On 14 February, I had planned to participate in each of the OBR events that were taking place in Berlin, starting from mid-day onwards (I knew of six, but there may well have been more), but I ended up stuck at my desk until the late afternoon, answering media requests. I made it on time to Brandenburger Tor, where the biggest Rising was happening. I arrived when the place was still empty, but posters with the V-Day brackets already indicated that V-Power was about to take over. The square in front of the landmark Brandenburg Gate filled up quickly, and soon, 5000 people of all ages, women and men, politicians, activists, entire families, were dancing to Break the Chain, demanding an end to violence against women and girls. Berlin was RISING. I then moved on quickly to my next stop for this exceptional day, the V-Day performance of The Vagina Monologues, a stunning show that was sold out weeks in advance. The Rising and the dancing continued at the OBR party that followed the performance.
The actual magnitude of the Rising unfolded in the following days, when I realised that we had succeeded in putting violence against women and girls in the centre of attention in Germany, across Europe and around the world: in prime time media, on the political agendas, on the streets, in schools, in theatres, in sports arenas, in shopping malls…
The video that finally brought tears to my eyes was a short local TV report on a Rising of around 300 teenagers at a school in the region where I grew up. I had been in touch with the organisers who had worked with them in the months before, addressing issues of self-image, gender roles, relationships, violence. They had shared with me how transformational the process leading up to 14 February had been for the teens. This was what One Billion Rising was about: a process that had brought them to a place within themselves from where they could step outside, feel good in their bodies rather than self-conscious or intimidated. Where they could talk about the abuse they had suffered. Where they could take up space, be heard and seen, with the knowledge that they were part of a global network of solidarity, moving towards a world free from violence against women and girls.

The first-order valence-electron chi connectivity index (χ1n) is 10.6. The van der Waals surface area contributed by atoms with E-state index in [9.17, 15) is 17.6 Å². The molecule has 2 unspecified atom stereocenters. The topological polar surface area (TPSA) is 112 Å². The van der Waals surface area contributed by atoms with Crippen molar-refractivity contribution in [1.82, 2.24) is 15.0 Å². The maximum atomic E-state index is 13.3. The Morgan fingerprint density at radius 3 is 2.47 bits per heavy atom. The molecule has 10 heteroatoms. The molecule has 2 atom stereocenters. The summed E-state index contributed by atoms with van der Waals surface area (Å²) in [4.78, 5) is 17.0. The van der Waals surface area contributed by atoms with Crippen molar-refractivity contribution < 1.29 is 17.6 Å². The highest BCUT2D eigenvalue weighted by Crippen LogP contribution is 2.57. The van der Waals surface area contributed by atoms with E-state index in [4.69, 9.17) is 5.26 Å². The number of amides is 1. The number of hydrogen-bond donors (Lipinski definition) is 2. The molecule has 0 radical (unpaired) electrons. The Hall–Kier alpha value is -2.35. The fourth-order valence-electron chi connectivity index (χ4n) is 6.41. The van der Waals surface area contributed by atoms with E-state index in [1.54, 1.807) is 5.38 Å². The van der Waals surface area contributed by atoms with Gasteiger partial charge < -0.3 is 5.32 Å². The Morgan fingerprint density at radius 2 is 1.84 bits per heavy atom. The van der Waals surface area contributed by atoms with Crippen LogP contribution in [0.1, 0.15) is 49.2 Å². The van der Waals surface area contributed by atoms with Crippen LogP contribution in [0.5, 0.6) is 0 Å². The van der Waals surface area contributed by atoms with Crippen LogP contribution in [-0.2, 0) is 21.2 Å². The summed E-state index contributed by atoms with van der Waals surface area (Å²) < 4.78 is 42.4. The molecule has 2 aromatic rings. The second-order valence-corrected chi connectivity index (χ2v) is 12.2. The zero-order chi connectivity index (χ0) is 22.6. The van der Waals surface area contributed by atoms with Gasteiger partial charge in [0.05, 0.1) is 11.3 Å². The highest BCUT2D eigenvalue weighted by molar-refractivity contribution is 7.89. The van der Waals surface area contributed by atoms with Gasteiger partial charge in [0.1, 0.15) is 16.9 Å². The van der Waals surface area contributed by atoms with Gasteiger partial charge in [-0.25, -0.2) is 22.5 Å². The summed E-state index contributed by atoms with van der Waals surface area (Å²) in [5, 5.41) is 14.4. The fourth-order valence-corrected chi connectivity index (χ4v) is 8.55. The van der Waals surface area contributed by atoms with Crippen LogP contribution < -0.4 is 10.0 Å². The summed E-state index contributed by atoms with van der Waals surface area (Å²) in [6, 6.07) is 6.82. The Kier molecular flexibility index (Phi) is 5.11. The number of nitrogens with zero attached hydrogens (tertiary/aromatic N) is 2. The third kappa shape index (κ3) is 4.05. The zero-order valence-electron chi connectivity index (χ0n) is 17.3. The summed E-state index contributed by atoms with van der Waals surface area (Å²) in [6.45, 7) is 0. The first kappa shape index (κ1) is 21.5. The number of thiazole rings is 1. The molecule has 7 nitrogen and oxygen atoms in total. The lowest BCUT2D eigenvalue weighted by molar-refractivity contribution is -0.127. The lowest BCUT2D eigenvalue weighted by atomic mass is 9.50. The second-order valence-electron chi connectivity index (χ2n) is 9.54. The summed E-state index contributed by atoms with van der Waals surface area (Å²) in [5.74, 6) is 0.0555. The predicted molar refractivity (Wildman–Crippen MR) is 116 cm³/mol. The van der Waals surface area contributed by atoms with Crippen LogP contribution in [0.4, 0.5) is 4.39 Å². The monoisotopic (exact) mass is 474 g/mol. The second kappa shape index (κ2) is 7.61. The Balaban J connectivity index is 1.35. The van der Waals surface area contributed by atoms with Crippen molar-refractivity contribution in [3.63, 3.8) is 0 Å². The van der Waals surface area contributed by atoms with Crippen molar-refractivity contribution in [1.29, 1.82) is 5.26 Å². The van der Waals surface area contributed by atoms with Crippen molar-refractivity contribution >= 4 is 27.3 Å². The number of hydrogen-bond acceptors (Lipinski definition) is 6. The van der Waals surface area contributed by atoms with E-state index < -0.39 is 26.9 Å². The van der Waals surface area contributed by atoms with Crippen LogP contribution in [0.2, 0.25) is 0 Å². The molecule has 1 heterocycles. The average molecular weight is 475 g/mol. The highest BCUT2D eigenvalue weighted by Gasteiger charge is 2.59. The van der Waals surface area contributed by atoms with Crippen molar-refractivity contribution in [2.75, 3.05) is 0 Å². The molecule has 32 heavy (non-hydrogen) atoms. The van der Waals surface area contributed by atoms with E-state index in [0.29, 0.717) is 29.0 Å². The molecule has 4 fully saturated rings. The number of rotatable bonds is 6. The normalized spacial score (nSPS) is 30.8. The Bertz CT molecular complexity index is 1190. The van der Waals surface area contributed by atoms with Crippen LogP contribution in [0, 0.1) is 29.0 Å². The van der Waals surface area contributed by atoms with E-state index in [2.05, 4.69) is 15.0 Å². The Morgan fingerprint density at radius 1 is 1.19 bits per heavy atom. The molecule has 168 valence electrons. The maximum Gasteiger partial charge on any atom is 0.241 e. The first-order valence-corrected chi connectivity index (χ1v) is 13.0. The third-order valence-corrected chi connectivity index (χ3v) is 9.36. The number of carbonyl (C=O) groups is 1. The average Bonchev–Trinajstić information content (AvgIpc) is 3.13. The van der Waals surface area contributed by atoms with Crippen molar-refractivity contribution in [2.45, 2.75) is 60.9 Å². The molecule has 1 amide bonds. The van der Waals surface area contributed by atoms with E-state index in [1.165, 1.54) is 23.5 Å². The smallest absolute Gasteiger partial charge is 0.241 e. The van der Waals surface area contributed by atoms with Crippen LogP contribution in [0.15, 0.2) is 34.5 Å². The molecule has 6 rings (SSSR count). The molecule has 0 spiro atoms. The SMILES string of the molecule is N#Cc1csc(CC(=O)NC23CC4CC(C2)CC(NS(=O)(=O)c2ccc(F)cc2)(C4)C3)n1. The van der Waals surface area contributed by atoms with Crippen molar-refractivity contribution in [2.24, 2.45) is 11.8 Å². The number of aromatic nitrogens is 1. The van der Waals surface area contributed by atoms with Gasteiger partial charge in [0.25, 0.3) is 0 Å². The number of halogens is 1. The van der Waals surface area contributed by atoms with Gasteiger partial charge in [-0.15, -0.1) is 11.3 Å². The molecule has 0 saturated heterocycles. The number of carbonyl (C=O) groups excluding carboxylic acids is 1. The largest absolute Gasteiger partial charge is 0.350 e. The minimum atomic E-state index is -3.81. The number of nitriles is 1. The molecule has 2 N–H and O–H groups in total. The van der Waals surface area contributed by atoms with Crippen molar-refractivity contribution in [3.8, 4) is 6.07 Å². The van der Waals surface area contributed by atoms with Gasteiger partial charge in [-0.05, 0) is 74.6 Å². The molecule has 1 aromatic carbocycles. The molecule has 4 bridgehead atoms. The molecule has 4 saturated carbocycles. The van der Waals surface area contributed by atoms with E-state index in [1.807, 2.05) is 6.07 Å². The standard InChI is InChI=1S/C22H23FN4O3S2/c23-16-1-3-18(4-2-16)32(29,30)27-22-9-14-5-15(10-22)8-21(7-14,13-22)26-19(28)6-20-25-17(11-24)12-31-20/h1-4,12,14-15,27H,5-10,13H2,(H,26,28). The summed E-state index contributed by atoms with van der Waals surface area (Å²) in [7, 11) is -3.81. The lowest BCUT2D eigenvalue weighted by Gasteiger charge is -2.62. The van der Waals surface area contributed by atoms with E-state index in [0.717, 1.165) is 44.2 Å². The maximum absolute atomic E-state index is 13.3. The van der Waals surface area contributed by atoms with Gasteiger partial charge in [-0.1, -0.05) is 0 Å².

My journey with V-Day, and being part of the movement’s biggest and boldest action to date, has been a rollercoaster. It took me across Europe, to high-level political decision makers, intergovernmental organisations, to queer hip hop artists, activists and skaters, and back to my home town. Once again, I had stepped out of my comfort zone, trusted the process, found allies in unusual places, made new friends and reconnected at a deeper level with old ones.
I know the journey is not over yet. Violence against women and girls has not yet ended. But I know we have a billion allies who are committed to make it happen.
We will continue to fight for new laws and to ensure that the existing ones are applied. We will continue to advocate for effective prevention and for support services for survivors. We will continue to work to ensure that the necessary resources will be made available. We will continue to do whatever else is necessary — until the violence stops.